A 17-year practice at city meetings in Roswell is coming to an end.
On June 12, at the city’s Administration, Finance and Recreation & Parks Committee meeting, the Roswell City Council voted to stop providing transcriptions of City Council and other city meetings.
The vote was close, passing with a 4-3 margin. Those who opposed the move and wanted to keep providing transcriptions included Mayor Lori Henry and council members Michael Palermo and Marcelo Zapata.
“Our citizens have an expectation for this,” Henry said. “We have set the level of communication with our citizens and I do not support taking any level of communication away from our citizens.”
Roswell is a bit behind in keeping up with modern technology. It is the only city in north Fulton County that provides transcriptions of meetings and it is one of just two that doesn’t livestream meetings, along with Sandy Springs.
“There’s 600 cities in the state of Georgia and nobody else does this, there’s probably a reason why,” said councilman Sean Groer, who voted in favor of discontinuing the transcription service.
The city said it hasn’t previously offered a livestream of its meetings because it didn’t have the equipment to do so. But that’s changing this fall. Roswell hopes to have a livestream up and running by then.
“Our new fiscal year begins July 1, so we will begin the purchasing process in July since funding for upgrading the video equipment was approved in the upcoming budget,” said Julie Brechbill, a spokeswoman for the city of Roswell.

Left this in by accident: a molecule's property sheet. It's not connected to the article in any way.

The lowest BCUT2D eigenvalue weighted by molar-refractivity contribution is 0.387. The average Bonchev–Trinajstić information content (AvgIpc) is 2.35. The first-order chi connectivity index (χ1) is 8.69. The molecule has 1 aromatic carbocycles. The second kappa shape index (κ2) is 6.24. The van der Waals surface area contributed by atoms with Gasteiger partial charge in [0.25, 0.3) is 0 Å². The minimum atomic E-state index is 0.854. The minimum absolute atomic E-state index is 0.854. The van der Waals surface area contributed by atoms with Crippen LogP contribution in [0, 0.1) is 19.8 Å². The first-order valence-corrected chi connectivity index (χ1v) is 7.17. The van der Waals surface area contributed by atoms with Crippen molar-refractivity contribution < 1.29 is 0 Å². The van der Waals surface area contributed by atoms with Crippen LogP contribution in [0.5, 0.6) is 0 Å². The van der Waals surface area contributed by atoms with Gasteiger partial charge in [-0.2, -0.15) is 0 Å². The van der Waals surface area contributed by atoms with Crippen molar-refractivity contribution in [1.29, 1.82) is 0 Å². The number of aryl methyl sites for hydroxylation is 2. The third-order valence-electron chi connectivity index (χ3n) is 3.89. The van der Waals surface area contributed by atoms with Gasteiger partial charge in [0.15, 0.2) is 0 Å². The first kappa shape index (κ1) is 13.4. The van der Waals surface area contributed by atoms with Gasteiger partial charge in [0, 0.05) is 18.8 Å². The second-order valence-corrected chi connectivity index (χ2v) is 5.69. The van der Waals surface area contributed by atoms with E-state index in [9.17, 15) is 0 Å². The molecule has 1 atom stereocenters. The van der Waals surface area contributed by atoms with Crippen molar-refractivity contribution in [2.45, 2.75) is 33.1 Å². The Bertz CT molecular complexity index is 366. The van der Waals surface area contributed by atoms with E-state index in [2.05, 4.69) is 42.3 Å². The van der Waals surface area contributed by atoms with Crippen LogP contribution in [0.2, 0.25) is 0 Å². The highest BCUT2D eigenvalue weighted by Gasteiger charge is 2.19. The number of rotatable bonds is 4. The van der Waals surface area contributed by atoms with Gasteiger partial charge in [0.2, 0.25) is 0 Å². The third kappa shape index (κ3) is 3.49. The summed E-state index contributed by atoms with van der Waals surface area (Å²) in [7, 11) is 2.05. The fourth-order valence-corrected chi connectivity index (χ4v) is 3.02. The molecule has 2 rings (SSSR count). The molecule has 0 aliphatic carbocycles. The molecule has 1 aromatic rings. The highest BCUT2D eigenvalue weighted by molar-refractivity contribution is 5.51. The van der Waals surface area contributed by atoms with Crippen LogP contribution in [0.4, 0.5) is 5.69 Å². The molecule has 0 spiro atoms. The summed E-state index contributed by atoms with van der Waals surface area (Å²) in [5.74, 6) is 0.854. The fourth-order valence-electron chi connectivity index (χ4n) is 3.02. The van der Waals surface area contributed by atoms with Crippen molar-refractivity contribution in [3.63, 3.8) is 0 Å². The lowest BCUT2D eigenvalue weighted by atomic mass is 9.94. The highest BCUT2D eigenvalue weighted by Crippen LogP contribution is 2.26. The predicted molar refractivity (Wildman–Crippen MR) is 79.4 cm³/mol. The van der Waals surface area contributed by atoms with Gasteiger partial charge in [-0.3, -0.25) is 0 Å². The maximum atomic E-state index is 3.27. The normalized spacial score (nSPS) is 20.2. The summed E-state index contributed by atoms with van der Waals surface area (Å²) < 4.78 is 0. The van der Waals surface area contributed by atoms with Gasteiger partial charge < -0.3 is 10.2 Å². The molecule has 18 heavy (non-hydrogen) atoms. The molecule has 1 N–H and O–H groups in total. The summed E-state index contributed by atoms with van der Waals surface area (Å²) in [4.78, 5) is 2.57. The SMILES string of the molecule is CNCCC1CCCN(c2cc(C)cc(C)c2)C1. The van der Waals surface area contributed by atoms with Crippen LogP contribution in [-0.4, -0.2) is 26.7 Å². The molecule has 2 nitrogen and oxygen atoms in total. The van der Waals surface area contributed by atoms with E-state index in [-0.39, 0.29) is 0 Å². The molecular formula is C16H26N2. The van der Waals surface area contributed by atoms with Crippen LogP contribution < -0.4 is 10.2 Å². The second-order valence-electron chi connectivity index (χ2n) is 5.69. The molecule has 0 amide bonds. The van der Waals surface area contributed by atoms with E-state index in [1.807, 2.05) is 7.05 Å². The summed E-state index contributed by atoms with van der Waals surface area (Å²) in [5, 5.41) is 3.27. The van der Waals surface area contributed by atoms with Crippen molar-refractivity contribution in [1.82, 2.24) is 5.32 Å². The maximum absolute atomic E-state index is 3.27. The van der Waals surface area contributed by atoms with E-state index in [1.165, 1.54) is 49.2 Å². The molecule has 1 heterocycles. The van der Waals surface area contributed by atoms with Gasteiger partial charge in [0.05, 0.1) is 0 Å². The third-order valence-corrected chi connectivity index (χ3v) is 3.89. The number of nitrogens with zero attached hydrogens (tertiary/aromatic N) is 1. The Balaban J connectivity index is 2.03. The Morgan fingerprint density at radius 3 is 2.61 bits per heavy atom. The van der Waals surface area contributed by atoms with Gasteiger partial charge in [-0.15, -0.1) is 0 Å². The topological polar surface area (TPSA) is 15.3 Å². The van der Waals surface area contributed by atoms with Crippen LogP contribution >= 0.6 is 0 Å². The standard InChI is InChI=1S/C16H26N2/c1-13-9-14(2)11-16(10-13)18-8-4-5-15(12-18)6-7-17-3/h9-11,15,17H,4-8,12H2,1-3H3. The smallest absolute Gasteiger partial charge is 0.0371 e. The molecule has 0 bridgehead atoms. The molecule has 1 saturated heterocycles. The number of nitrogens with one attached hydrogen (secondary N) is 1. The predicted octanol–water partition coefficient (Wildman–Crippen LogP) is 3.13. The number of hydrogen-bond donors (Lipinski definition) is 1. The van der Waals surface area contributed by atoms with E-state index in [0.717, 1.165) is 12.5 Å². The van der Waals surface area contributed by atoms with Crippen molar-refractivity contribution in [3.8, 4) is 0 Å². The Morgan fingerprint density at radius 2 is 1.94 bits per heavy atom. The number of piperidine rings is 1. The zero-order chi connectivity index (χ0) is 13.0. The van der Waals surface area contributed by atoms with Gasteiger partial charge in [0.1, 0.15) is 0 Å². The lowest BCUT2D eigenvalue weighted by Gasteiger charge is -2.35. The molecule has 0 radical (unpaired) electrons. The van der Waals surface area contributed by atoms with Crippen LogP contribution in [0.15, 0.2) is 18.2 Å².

Alpharetta, Johns Creek and Milton all livestream and provide archived video from city meetings. Roswell, since 2001, has uploaded audio and a transcription of each meeting to its website, and for the past “six or seven years” has provided archived video of city council meetings, Brechbill says.
Audio from Sandy Springs meetings are available upon request, according to city spokeswoman Sharon Kraun. The city does not have any plans in the near future to implement livestreaming or video.
The decision to end the transcribing of meetings in Roswell began with City Manager Gary Palmer, who decided to cease the service in February. The two part-time transcriptionists employed by Roswell were reassigned other duties in the city clerk’s office. The city was spending $46,000 annually to provide audio and transcriptions from meetings.
In March, Zapata brought the issue of transcribing back up and the city staff began a study on the cost, viability and practically of transcribing each meeting.
“The video is fantastic, but it’s not all… We might see it down the road, more cities following our example, hopefully,” Zapata said. “Having this practice for 17 years, now is not the time to kill it.”
City staff found that Trint Transcription Software cost $120 for 10 hours per month, plus $12 per hour for every hour after, but that the technology was “simply not at a point where this could be a viable option for the city,” according to Palmer.
City staff also found that hiring a court reporter or stenographer for each meeting would cost the city about $60,000 per year. The International City Manager’s Association and the Alliance for Innovation told the city that transcribing and publishing audio of meetings is not identified as a “best practice” in municipal government.
Roswell did not identify an exact date for when livestreaming will begin. Until then, it will continue to upload audio and video of every meeting.